Collection Company’s Voicemails

Under the Fair Debt Collection Practices Act (FDCPA), a collections company may not leave a message with a third party that will induce you, as a debtor, to call back.

Often times, collection companies intentionally call third parties, employers, parents, spouses and leave messages that identify that you owe a debt, and create a sense of urgency in you resolving the debt.  The collection companies hope that the debtor will call back and resolve the alleged debt rather than face the embarrassment of dealing with the third parties.

Collection companies are not allowed to do this.  A debt collector may contact third parties only to determine a debtor’s location, i.e. address, telephone number or email.  However, it may not leave a message regarding the debt.  Once a debt collector leaves a voice mail, it loses control over who may listen to the message, and third parties might listen to the message.  This violates the FDCPA.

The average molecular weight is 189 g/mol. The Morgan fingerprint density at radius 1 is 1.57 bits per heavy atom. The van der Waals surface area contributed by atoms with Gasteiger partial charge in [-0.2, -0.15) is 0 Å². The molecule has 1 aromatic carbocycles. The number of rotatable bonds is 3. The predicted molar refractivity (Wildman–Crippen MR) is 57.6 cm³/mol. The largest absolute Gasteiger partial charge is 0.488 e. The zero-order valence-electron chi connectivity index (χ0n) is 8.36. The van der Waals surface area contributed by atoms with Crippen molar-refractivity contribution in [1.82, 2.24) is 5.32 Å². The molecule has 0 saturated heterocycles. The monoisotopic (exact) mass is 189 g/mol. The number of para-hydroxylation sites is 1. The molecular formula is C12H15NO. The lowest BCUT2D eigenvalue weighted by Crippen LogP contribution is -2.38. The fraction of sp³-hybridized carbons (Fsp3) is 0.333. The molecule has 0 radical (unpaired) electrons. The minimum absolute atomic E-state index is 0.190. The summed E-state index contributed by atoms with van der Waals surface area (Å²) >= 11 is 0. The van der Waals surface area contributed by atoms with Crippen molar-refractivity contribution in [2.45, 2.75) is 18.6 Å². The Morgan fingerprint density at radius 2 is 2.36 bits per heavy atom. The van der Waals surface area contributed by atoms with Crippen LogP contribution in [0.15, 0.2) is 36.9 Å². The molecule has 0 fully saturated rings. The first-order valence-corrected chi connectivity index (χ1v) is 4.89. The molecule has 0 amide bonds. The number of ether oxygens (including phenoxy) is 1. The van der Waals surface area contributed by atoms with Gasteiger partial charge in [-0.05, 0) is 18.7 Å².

In fact, the Court recently held that if a third party answers the phone, and the debtor is not available, the only alternative is for the collector to simply say thank you and call back.  He may not leave a call back number or say that the call involves a business issue.  This message creates a situation where a debtor may call back when if he know it involved a debt, the message would not have been returned.

If a collection company is calling friends, relatives or employers or leaving messages on your mobile or home, you may have a claim for a payment by the company of a statutory fine of $1,000, and payment of the attorneys’ fees and court costs. Please call me at (480) 580-5025 to discuss a claim against the collection companies. As a debtor’s attorney, I will provide services necessary to pursue a company just as vigorously as it pursued you.

 

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